During the 1830s, Chambers had become particularly interested in the then rapidly expanding field of geology — he was elected a member of the Royal Society of Edinburgh in 1840 and elected a fellow of the Geological Society of London in 1844. He had taught himself the basics of geology and botany, and was strongly influenced by Lamarck and Buffon. Chambers’ motivation for writing Vestiges was in part to open up the question of evolution (at that time referred to as “development”) by natural law to serious scientific discussion. In a supplement to the Vestiges first published in 1845, entitled Explanations, he wrote of the Vestiges:
I said to myself: Let this book go forth to be received as truth, or to provoke others to a controversy which may result in establishing or overthrowing it…
Chambers had chosen anonymity in writing Vestges for a very pragmatic reason: he feared, and with reason, that the controversy over the book would hurt his publishing business. Vestiges began with an explanation of the nebular hypothesis of the formation of the Solar System, and went on from there to present a grand picture of the progressive evolution of life on Earth. By implying that God might not actively sustain the natural and social hierarchies, the book threatened the social order and could provide ammunition to Chartists and revolutionaries.
Anglican clergymen/naturalists attacked the book, with the geologist Adam Sedgwick predicting “ruin and confusion in such a creed” which if taken up by the working classes “will undermine the whole moral and social fabric” bringing “discord and deadly mischief in its train.” Physicist Sir David Brewster warned that Vestiges stood a “fair chance of poisoning the fountains of science, and sapping the foundations of religion.” Scottish journalist and geologist Hugh Miller, never a man to avoid an argument, published an entire book, Foot-Prints of the Creator, as a rebuttal to Vestiges. Thomas Henry Huxley penned one of the most venomous book reviews of all time: the book was a “once attractive and still notorious work of fiction” and its author one of “those who…indulge in science at second-hand and dispense totally with logic.”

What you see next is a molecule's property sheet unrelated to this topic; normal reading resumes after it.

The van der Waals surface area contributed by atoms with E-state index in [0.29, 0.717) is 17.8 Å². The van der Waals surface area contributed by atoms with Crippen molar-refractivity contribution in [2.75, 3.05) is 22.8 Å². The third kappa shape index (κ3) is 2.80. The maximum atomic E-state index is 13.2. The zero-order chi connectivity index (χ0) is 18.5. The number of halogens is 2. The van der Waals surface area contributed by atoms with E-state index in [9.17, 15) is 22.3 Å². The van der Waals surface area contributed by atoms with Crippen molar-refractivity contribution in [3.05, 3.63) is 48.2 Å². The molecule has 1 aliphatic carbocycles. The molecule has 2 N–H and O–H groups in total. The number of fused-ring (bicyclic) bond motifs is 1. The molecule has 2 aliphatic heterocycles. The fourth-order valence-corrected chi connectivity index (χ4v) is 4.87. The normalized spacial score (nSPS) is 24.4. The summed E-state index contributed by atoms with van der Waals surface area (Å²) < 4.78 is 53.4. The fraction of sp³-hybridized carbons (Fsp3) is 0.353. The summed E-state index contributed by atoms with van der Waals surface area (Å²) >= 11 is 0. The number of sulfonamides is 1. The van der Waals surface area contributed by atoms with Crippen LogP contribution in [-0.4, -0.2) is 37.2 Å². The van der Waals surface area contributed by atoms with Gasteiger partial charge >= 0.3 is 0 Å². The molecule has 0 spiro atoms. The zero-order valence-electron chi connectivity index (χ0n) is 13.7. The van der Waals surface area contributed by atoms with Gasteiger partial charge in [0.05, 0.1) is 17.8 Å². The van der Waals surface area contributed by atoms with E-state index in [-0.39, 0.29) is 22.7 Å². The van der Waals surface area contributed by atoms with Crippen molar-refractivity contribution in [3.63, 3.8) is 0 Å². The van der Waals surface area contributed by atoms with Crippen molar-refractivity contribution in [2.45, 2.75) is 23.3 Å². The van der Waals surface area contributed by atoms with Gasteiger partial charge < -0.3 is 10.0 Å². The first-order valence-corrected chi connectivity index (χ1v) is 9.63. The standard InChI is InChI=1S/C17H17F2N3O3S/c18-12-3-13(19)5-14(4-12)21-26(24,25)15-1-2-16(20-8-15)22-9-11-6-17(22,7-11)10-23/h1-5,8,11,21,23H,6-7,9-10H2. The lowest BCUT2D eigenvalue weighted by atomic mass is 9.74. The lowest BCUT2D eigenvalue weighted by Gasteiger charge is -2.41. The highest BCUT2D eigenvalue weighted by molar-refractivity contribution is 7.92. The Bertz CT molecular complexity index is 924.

In contrast, Vestiges was liked by many Quakers and Unitarians. The Unitarian physiologist William Carpenter called it “a very beautiful and a very interesting book”, and helped Chambers with correcting later editions.
Vestiges was undoubtedly a sensation. It sold remarkably well — over 20,000 copies in a decade — making it one of the best-sellers of its time. Not only many naturalists, like Charles Darwin, but also Abraham Lincoln and Queen Victoria read it; so did poets like Alfred Tennyson and Elizabeth Barrett Browning, statesmen like William Gladstone and Benjamin Disraeli, and philosophers like Arthur Schopenhauer and John Stuart Mill. Chambers’s book contained little that proved of lasting scientific value. However, Vestiges brought widespread discussion of evolution out of the streets and gutter presses and into the drawing rooms of respectable men and women.